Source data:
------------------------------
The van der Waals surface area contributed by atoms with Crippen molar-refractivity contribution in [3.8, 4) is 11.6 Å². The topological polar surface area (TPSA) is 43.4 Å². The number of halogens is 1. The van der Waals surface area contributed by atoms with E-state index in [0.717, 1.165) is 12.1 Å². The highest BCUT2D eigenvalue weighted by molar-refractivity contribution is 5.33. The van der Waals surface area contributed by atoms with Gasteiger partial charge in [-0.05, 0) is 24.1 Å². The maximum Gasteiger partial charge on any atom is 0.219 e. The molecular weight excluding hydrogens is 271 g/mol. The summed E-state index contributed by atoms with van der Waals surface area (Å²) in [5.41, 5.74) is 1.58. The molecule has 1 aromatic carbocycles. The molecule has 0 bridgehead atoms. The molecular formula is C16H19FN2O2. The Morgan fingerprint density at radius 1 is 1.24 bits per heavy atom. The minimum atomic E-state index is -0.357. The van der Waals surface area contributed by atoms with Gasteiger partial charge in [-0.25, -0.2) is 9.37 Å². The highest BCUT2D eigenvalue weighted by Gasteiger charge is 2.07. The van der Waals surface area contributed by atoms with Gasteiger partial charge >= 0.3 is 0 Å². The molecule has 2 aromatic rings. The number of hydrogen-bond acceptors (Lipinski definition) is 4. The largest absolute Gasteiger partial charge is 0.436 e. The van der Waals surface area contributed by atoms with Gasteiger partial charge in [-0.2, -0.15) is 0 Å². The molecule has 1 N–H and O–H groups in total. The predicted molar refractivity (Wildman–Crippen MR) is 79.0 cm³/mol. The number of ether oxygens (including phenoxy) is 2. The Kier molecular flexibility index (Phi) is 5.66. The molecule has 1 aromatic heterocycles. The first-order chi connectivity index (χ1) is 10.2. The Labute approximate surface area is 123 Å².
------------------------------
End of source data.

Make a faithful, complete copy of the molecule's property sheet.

The van der Waals surface area contributed by atoms with Crippen molar-refractivity contribution in [3.8, 4) is 11.6 Å². The topological polar surface area (TPSA) is 43.4 Å². The number of halogens is 1. The van der Waals surface area contributed by atoms with E-state index in [0.717, 1.165) is 12.1 Å². The highest BCUT2D eigenvalue weighted by molar-refractivity contribution is 5.33. The van der Waals surface area contributed by atoms with Gasteiger partial charge in [-0.05, 0) is 24.1 Å². The maximum Gasteiger partial charge on any atom is 0.219 e. The molecular weight excluding hydrogens is 271 g/mol. The summed E-state index contributed by atoms with van der Waals surface area (Å²) in [5.41, 5.74) is 1.58. The molecule has 1 aromatic carbocycles. The molecule has 0 bridgehead atoms. The molecular formula is C16H19FN2O2. The Morgan fingerprint density at radius 1 is 1.24 bits per heavy atom. The minimum atomic E-state index is -0.357. The van der Waals surface area contributed by atoms with Gasteiger partial charge in [-0.25, -0.2) is 9.37 Å². The highest BCUT2D eigenvalue weighted by Gasteiger charge is 2.07. The van der Waals surface area contributed by atoms with Gasteiger partial charge >= 0.3 is 0 Å². The molecule has 2 aromatic rings. The number of hydrogen-bond acceptors (Lipinski definition) is 4. The largest absolute Gasteiger partial charge is 0.436 e. The van der Waals surface area contributed by atoms with Gasteiger partial charge in [-0.2, -0.15) is 0 Å². The molecule has 1 N–H and O–H groups in total. The predicted molar refractivity (Wildman–Crippen MR) is 79.0 cm³/mol. The number of ether oxygens (including phenoxy) is 2. The Kier molecular flexibility index (Phi) is 5.66. The molecule has 1 aromatic heterocycles. The first-order chi connectivity index (χ1) is 10.2. The Labute approximate surface area is 123 Å².